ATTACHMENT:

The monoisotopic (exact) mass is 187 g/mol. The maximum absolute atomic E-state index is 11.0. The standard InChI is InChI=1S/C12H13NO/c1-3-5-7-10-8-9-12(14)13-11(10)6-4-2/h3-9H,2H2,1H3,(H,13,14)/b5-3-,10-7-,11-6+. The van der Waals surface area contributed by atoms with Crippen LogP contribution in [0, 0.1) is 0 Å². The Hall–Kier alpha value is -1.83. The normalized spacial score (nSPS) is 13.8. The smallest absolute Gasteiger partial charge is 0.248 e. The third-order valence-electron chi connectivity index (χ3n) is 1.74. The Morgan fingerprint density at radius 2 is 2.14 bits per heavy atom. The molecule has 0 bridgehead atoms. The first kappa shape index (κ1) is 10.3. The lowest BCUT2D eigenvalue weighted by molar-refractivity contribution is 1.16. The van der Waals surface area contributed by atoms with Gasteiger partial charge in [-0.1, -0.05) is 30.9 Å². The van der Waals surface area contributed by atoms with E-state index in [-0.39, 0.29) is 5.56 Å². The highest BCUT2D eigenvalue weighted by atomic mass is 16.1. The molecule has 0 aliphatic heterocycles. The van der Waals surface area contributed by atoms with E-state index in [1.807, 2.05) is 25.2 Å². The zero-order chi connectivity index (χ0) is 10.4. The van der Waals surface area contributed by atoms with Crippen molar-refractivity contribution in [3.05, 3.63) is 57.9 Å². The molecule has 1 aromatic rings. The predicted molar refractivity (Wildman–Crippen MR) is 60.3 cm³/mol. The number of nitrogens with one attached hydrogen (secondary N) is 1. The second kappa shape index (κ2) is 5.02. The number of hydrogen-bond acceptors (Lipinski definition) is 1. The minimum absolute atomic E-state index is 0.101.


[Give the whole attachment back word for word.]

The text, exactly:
The monoisotopic (exact) mass is 187 g/mol. The maximum absolute atomic E-state index is 11.0. The standard InChI is InChI=1S/C12H13NO/c1-3-5-7-10-8-9-12(14)13-11(10)6-4-2/h3-9H,2H2,1H3,(H,13,14)/b5-3-,10-7-,11-6+. The van der Waals surface area contributed by atoms with Crippen LogP contribution in [0, 0.1) is 0 Å². The Hall–Kier alpha value is -1.83. The normalized spacial score (nSPS) is 13.8. The smallest absolute Gasteiger partial charge is 0.248 e. The third-order valence-electron chi connectivity index (χ3n) is 1.74. The Morgan fingerprint density at radius 2 is 2.14 bits per heavy atom. The molecule has 0 bridgehead atoms. The first kappa shape index (κ1) is 10.3. The lowest BCUT2D eigenvalue weighted by molar-refractivity contribution is 1.16. The van der Waals surface area contributed by atoms with Gasteiger partial charge in [-0.1, -0.05) is 30.9 Å². The van der Waals surface area contributed by atoms with E-state index in [-0.39, 0.29) is 5.56 Å². The highest BCUT2D eigenvalue weighted by atomic mass is 16.1. The molecule has 0 aliphatic heterocycles. The van der Waals surface area contributed by atoms with E-state index in [1.807, 2.05) is 25.2 Å². The zero-order chi connectivity index (χ0) is 10.4. The van der Waals surface area contributed by atoms with Crippen molar-refractivity contribution in [3.05, 3.63) is 57.9 Å². The molecule has 1 aromatic rings. The predicted molar refractivity (Wildman–Crippen MR) is 60.3 cm³/mol. The number of nitrogens with one attached hydrogen (secondary N) is 1. The second kappa shape index (κ2) is 5.02. The number of hydrogen-bond acceptors (Lipinski definition) is 1. The minimum absolute atomic E-state index is 0.101.